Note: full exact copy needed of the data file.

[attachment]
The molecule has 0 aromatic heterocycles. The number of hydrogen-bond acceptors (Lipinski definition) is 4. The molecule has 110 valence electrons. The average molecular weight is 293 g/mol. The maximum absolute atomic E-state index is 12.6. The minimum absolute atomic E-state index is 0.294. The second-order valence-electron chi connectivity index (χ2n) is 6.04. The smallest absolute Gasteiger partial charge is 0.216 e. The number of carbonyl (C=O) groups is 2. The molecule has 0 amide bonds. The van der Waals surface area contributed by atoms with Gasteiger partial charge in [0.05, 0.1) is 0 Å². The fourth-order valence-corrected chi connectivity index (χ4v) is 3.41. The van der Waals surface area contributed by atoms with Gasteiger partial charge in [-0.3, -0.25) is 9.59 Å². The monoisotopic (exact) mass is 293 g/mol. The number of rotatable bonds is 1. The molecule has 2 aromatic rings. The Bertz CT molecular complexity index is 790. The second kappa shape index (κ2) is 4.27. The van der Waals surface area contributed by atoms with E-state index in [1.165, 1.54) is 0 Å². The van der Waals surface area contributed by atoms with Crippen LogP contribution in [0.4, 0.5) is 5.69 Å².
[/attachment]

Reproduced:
The molecule has 0 aromatic heterocycles. The number of hydrogen-bond acceptors (Lipinski definition) is 4. The molecule has 110 valence electrons. The average molecular weight is 293 g/mol. The maximum absolute atomic E-state index is 12.6. The minimum absolute atomic E-state index is 0.294. The second-order valence-electron chi connectivity index (χ2n) is 6.04. The smallest absolute Gasteiger partial charge is 0.216 e. The number of carbonyl (C=O) groups is 2. The molecule has 0 amide bonds. The van der Waals surface area contributed by atoms with Gasteiger partial charge in [0.05, 0.1) is 0 Å². The fourth-order valence-corrected chi connectivity index (χ4v) is 3.41. The van der Waals surface area contributed by atoms with Gasteiger partial charge in [-0.3, -0.25) is 9.59 Å². The monoisotopic (exact) mass is 293 g/mol. The number of rotatable bonds is 1. The molecule has 2 aromatic rings. The Bertz CT molecular complexity index is 790. The second kappa shape index (κ2) is 4.27. The van der Waals surface area contributed by atoms with E-state index in [1.165, 1.54) is 0 Å². The van der Waals surface area contributed by atoms with Crippen LogP contribution in [0.4, 0.5) is 5.69 Å².